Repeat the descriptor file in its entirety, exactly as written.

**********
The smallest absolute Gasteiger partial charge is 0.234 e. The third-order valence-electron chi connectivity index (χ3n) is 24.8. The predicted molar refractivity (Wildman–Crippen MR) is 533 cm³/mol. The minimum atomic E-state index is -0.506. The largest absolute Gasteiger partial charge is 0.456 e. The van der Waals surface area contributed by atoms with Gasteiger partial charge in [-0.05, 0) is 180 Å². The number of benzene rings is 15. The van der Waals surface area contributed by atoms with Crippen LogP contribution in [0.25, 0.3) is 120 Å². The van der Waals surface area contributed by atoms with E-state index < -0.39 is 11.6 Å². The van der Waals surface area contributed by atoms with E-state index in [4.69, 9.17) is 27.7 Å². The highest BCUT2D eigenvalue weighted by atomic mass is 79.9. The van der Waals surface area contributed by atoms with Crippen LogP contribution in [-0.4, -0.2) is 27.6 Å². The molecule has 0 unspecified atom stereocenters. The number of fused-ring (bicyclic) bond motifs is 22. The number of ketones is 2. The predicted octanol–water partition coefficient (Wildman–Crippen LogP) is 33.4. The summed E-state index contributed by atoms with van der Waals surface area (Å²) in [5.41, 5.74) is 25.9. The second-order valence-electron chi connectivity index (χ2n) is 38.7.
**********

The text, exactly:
The smallest absolute Gasteiger partial charge is 0.234 e. The third-order valence-electron chi connectivity index (χ3n) is 24.8. The predicted molar refractivity (Wildman–Crippen MR) is 533 cm³/mol. The minimum atomic E-state index is -0.506. The largest absolute Gasteiger partial charge is 0.456 e. The van der Waals surface area contributed by atoms with Gasteiger partial charge in [-0.05, 0) is 180 Å². The number of benzene rings is 15. The van der Waals surface area contributed by atoms with Crippen LogP contribution in [0.25, 0.3) is 120 Å². The van der Waals surface area contributed by atoms with E-state index < -0.39 is 11.6 Å². The van der Waals surface area contributed by atoms with E-state index in [4.69, 9.17) is 27.7 Å². The highest BCUT2D eigenvalue weighted by atomic mass is 79.9. The van der Waals surface area contributed by atoms with Crippen LogP contribution in [-0.4, -0.2) is 27.6 Å². The molecule has 0 unspecified atom stereocenters. The number of fused-ring (bicyclic) bond motifs is 22. The number of ketones is 2. The predicted octanol–water partition coefficient (Wildman–Crippen LogP) is 33.4. The summed E-state index contributed by atoms with van der Waals surface area (Å²) in [5.41, 5.74) is 25.9. The second-order valence-electron chi connectivity index (χ2n) is 38.7.